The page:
Anti-Semitism is the world given to irrational racism against Jews. It is not the same as anti-Judaism (involving arguments against the religion) nor the same as anti-Zionism (arguments against Israel). In history, influential Christian theologians concocted the arguments against Jews that led, very early on, to widespread Christian action against Jews29,30,31,32. As Christianity rose to power in the West and presided over the Dark Ages, there were widespread violent outbursts against Jews of the most persistent and horrible kind. The Crusades were frequently aimed at them and the feared Spanish Inquisition paid Jews particular attention. The horror of the holocaust instigated by German Nazis in the 1940s was followed (finally) by the era of European human rights and a movement against racism in general.

The places that are the least anti-Semitical are a few countries of south-east Asia (Laos, the Philippines and Vietnam) and some of the secular liberal democracies of Europe (Sweden, the Netherlands and the UK). The worst countries for antisemitism are Islamic states of the Middle East33, which are undergoing their own Dark Age. Saudi Arabia, Jordan, Morocco, Indonesia, Pakistan and Turkey see the most oppressive and violent actions towards Jews34,35. Jews in Muslim countries face a host of restrictions and "ceaseless humiliation and regular pogroms"36. In 2004 the European Union Monitoring Center on Racism and Xenophobia reported on violent anti-Jew crimes in the EU and found that that largest group of perpetrators were young Muslim males37.

For more, see:

4.2. LGBT Equality

#equality #homosexuality #human_rights #intolerance #sexuality #tolerance

In April 2009, the Swedish parliament voted by an overwhelming majority to legalize same-sex marriage. Gay couples in Sweden had been allowed to register for civil unions since 1995.12

The 2009 law allows gays and lesbians to marry in both religious and civil ceremonies, but it does not require clergy to officiate at such ceremonies. The Lutheran-affiliated Church of Sweden, to which roughly three-quarters of all Swedes belong, has offered blessings for same-sex partnerships since January 2007. In October 2009, the church´s governing board voted to allow its clergy to officiate at same-sex marriage ceremonies.12

LGBT Equality (2017)4
Pos.Higher is better
Score4
1Netherlands103
2Belgium90
3Sweden86
4Brazil81
5Spain79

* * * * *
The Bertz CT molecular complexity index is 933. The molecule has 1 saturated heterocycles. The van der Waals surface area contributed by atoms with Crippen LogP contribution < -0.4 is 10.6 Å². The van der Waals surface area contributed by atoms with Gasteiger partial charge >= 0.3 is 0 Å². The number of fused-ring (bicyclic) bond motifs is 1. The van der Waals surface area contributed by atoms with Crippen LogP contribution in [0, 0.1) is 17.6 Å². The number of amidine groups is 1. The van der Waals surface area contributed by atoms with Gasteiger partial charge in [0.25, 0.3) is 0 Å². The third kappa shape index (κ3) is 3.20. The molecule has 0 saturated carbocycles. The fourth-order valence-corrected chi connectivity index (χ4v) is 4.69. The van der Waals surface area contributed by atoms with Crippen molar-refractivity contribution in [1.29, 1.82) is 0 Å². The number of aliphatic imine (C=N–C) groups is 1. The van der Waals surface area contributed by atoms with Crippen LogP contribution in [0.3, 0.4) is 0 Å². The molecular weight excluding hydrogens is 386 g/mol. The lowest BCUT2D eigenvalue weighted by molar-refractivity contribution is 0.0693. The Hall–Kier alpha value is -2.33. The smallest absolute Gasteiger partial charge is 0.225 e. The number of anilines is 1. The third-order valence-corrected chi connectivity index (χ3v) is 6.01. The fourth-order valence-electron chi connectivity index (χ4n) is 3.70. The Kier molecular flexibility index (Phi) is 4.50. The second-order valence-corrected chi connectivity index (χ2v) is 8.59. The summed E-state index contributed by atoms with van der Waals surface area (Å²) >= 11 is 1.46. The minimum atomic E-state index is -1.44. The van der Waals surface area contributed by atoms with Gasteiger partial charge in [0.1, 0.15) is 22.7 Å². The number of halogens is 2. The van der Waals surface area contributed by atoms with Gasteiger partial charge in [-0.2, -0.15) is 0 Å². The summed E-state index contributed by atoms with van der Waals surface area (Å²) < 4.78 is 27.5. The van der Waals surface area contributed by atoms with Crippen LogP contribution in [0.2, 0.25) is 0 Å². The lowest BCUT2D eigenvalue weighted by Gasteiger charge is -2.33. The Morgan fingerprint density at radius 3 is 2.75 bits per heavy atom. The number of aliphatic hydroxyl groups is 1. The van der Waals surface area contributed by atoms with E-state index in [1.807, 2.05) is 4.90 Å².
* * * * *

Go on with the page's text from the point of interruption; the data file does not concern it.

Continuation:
6France78
7S. Africa78
8Uruguay77
9Norway72
10Denmark72
11Iceland72
12UK72
World Avg12.6
q=196.

Discrimination against Lesbian, Gay, Bisexual and Transgender (LGBT) folk is rife across the world. Legal restrictions co-exist alongside social stigmatisation and physical violence38. LGBT tolerance and equal rights have been fought for country-by-country across the world, often against tightly entrenched cultural and religious opposition. Adult consensual sexual activity is a Human Right, protected by privacy laws39. Despite this, homosexual activity is outlawed in around 80 countries38. The Social & Moral LGBT Equality Index was created to compare countries and regions, granting points to each country for a variety of factors including how long gay sex has been criminalized and the extent of LGBT legal rights. Graded negative points are given for criminality of homosexuality, unequal ages of consent, legal punishments and for not signing international accords on LGBT tolerance. The signs in many developed countries are positive, and things are gradually improving. Europe is by far the least prejudiced region (Scandinavia in particular being exemplary). The Middle East and then Africa are the least morally developed, where cultural bias goes hand-in-hand with state intolerance, all too often including physical violence.

For more, see:

4.3. Freedom of Thought

#europe #freedom_of_belief #freethought #human_rights #netherlands #religion #religious_tolerance #secularism #the_enlightenment

Freedom of Thought (2021)8
Pos.Lower is better8
1Belgium1.0
2Netherlands1.0
3Taiwan1.0
...
8Nauru1.3
9Iceland1.5
10Congo, (Brazzaville)1.5
11Sweden1.5
12Norway1.5
13Mongolia1.7
14Guinea-Bissau1.7
15S. Africa1.7
World Avg3.0
q=196.

Freedom of Religion and Freedom of Belief are upheld in Article 18 the United Nation's Universal Declaration of Human Rights40. It affirms that it is a basic human right that all people are free to change their beliefs and religion as they wish41. No countries voted against this (although eight abstained). This right was first recognized clearly in the policies of religious toleration of the Netherlands and elsewhere in Europe in the post-enlightenment era42 of the 19th century. In democratic countries, freedom of belief and religion is now taken for granted43. In 2016 a study found that over 180 countries in the world had come to guarantee freedom of religion and belief44. The best countries at doing so are Taiwan, Belgium and The Netherlands8,45 and the worst: Afghanistan, N. Korea, Pakistan and Saudi Arabia8,46.

Long-term studies have shown that religious violence and persecution both decrease in cultures where religious freedom is guaranteed47. Despite this, there still are many who are strongly against freedom of belief41, including entire cultures and many individual communities of religious believers. Their alternative is that you are not free to believe what you want and they often state that you cannot change religion without being punished (often including the death penalty): this is bemoaned as one of the most dangerous elements of religion48 and "the denial of religious freedoms is inevitably intertwined with the denial of other freedoms"49 and the solution is, everywhere, to allow religious freedom and the freedom of belief.

For more, see: